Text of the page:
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-----BEGIN PGP SIGNED MESSAGE----- Hash: SHA1 Neil Williams wrote:
It is already known that exploits do exist in GNU/Linux but these are patched quickly and there is little excuse for systems not being updated.
I remain to be convinced on the "patched quickly".
For example, one possible reason virus writers tend to pick on windows is that if you're going to write a virus you might as well write it to infect the most widely used OS.
I think there is a more specific issue here, in that Windows XP was so poorly deployed, and Microsoft so slow to address the issues that arose (not all of their making), that it generated a business for criminals exploiting that weakness. The vast bulk of compromised PCs are I suspect compromised for profit (predominantly spamming/phishing services but that is changing). It is quite a small number of people involved in this black market, perhaps only a handful in the actual coding, although there is kind of a hobbiest botnet thing happening as a result.
The problem for Windows has always been this spread - historically it has been far too easy to infect one Windows machine from another.
But this is in part a problem due to numbers. With any epidemic there are critical masses effects, where each infected item must infect slightly more than one other to propagate successfully. That said GNU/Linux is well past the point in terms of connectedness and numbers where viruses became epidemic in DOS. DOS boxes at my University were almost continuously infected with viruses, even before the Universities were connected via Internet protocol, and I don't think any of them were propagated worm fashion, they just lived mostly on floppy boot sectors, or in executables. But how much this illustrates that GNU/Linux is more secure, and how much it illustrates the diversity of the boxes involved is hard to decide by mere observation.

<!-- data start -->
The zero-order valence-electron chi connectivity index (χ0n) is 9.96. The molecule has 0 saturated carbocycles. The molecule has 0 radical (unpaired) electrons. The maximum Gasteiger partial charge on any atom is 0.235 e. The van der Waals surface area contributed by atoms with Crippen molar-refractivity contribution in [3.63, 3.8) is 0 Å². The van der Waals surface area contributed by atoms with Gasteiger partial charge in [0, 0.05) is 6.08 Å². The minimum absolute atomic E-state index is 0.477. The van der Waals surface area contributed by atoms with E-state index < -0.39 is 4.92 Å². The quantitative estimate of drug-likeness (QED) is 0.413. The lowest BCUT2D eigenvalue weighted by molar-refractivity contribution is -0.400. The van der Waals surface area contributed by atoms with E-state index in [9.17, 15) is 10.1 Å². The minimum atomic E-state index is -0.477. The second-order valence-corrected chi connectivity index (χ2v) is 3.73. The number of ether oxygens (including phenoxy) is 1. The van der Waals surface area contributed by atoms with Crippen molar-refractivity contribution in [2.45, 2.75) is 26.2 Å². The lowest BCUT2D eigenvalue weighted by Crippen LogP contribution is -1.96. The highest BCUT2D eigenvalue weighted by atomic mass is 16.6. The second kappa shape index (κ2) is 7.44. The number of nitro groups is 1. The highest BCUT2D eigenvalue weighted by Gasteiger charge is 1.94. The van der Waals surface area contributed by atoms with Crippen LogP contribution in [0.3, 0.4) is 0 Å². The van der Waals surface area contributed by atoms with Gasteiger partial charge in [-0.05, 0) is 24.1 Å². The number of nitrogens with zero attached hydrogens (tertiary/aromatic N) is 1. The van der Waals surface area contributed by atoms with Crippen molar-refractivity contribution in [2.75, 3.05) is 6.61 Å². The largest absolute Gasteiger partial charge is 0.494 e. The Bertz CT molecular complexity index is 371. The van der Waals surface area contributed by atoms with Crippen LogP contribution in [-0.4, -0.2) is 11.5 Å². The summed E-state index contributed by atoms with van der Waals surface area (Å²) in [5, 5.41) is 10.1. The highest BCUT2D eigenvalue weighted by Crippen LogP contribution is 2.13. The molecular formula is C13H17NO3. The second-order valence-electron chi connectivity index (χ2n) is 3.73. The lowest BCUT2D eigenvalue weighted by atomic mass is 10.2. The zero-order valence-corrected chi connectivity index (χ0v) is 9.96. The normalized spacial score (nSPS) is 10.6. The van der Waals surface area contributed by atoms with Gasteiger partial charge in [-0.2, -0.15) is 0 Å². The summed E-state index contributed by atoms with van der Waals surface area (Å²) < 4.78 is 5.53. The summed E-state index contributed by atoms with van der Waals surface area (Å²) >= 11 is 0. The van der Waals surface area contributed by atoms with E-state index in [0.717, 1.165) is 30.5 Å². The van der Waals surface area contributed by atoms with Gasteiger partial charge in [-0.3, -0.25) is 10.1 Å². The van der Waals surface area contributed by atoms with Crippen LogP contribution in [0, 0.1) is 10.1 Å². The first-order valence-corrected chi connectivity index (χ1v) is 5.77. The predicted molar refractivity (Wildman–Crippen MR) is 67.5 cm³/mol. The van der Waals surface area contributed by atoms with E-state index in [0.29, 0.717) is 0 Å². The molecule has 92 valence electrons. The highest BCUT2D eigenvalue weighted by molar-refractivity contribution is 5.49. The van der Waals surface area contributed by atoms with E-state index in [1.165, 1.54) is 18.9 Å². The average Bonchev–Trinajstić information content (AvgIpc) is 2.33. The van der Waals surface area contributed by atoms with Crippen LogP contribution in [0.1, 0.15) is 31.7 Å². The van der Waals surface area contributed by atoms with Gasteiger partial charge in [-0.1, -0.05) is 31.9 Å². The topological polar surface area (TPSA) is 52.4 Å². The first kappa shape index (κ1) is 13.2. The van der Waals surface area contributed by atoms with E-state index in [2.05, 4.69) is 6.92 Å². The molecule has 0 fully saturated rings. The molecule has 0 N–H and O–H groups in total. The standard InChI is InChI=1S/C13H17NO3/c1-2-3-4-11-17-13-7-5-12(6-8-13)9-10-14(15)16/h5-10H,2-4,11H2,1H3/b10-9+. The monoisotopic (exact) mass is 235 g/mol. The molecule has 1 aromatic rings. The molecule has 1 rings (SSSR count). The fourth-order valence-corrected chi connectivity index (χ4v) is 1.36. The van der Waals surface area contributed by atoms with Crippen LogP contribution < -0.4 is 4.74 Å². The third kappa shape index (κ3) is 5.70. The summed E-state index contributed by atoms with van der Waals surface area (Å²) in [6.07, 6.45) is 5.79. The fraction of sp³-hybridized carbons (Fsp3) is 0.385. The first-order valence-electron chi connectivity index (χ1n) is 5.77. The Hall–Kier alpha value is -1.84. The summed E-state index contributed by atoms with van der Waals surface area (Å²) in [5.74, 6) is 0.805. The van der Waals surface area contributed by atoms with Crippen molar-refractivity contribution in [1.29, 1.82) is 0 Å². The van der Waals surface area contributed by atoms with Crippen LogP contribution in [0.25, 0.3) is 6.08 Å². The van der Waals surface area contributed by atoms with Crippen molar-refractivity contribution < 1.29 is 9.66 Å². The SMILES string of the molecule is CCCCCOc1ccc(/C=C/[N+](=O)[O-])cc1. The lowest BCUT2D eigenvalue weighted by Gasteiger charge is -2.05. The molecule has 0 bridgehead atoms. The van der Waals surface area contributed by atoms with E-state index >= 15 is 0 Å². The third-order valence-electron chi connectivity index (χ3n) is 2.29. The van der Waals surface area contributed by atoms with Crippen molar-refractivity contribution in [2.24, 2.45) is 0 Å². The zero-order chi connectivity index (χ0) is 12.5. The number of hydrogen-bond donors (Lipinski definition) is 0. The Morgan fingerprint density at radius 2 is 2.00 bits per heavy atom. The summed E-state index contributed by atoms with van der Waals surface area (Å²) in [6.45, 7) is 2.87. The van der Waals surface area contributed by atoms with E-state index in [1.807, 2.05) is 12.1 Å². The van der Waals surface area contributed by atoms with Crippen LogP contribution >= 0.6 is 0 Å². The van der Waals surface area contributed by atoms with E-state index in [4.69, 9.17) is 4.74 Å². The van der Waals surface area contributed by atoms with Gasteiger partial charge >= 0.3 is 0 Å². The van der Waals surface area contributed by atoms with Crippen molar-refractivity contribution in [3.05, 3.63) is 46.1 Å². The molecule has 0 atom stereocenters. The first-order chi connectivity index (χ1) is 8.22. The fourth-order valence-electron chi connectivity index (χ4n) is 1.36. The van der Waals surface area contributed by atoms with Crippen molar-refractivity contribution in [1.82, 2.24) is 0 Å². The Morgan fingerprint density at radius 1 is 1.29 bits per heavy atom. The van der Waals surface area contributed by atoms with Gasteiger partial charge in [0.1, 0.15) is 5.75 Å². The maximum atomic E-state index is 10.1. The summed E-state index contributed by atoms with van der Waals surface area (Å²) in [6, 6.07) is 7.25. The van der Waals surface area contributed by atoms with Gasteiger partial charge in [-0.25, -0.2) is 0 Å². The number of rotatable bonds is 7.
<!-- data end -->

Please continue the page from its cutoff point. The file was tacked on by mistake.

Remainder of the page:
This has nothing to do with users - some of the most damaging malware on Windows attacked servers and spread between Windows servers.
The MS SQL worm was a wake up call for application level security issues. Of course there should never have been so many boxes listening on the Internet for MS SQL connections in the first place, but I know people who still do this, mostly because the VPN or other secure type connections are just too painful to configure. But MS SQL wasn't the only database with stupid default account settings ;) -----BEGIN PGP SIGNATURE----- Comment: Using GnuPG with Thunderbird - http://enigmail.mozdev.org iD8DBQFCeSTOGFXfHI9FVgYRAlAbAJ9Yf9Nbp7hyBUR+tW4K/e+912xROQCeKNf8 rlpSDDBCQuMJXwLhe7SpTww= =klhm -----END PGP SIGNATURE----- -- The Mailing List for the Devon & Cornwall LUG Mail majordomo@xxxxxxxxxxxxx with "unsubscribe list" in the message body to unsubscribe. FAQ: www.dcglug.org.uk/linux_adm/list-faq.html